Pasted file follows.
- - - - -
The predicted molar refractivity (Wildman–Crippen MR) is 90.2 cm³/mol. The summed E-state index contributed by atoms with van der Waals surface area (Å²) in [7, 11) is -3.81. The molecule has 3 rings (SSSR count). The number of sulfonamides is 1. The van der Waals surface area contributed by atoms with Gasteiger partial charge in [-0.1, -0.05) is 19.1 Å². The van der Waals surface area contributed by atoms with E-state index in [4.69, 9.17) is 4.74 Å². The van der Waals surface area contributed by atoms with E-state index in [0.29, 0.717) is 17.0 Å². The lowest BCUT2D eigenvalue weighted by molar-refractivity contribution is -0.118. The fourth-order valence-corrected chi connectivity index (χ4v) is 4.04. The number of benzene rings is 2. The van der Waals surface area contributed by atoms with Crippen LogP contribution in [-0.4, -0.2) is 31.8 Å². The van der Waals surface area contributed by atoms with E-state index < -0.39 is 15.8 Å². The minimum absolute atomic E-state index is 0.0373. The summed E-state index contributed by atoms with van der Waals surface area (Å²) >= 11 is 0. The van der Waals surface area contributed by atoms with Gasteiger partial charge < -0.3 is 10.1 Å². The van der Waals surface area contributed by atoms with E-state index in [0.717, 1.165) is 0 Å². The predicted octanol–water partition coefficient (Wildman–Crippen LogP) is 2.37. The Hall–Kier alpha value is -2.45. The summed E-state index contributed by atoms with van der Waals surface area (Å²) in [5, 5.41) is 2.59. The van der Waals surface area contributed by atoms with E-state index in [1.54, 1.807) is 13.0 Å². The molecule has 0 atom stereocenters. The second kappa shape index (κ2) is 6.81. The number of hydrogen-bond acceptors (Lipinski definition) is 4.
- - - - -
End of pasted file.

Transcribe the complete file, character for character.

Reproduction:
The predicted molar refractivity (Wildman–Crippen MR) is 90.2 cm³/mol. The summed E-state index contributed by atoms with van der Waals surface area (Å²) in [7, 11) is -3.81. The molecule has 3 rings (SSSR count). The number of sulfonamides is 1. The van der Waals surface area contributed by atoms with Gasteiger partial charge in [-0.1, -0.05) is 19.1 Å². The van der Waals surface area contributed by atoms with E-state index in [4.69, 9.17) is 4.74 Å². The van der Waals surface area contributed by atoms with E-state index in [0.29, 0.717) is 17.0 Å². The lowest BCUT2D eigenvalue weighted by molar-refractivity contribution is -0.118. The fourth-order valence-corrected chi connectivity index (χ4v) is 4.04. The number of benzene rings is 2. The van der Waals surface area contributed by atoms with Crippen LogP contribution in [-0.4, -0.2) is 31.8 Å². The van der Waals surface area contributed by atoms with E-state index < -0.39 is 15.8 Å². The minimum absolute atomic E-state index is 0.0373. The summed E-state index contributed by atoms with van der Waals surface area (Å²) >= 11 is 0. The van der Waals surface area contributed by atoms with Gasteiger partial charge < -0.3 is 10.1 Å². The van der Waals surface area contributed by atoms with E-state index in [0.717, 1.165) is 0 Å². The predicted octanol–water partition coefficient (Wildman–Crippen LogP) is 2.37. The Hall–Kier alpha value is -2.45. The summed E-state index contributed by atoms with van der Waals surface area (Å²) in [5, 5.41) is 2.59. The van der Waals surface area contributed by atoms with E-state index in [1.54, 1.807) is 13.0 Å². The molecule has 0 atom stereocenters. The second kappa shape index (κ2) is 6.81. The number of hydrogen-bond acceptors (Lipinski definition) is 4.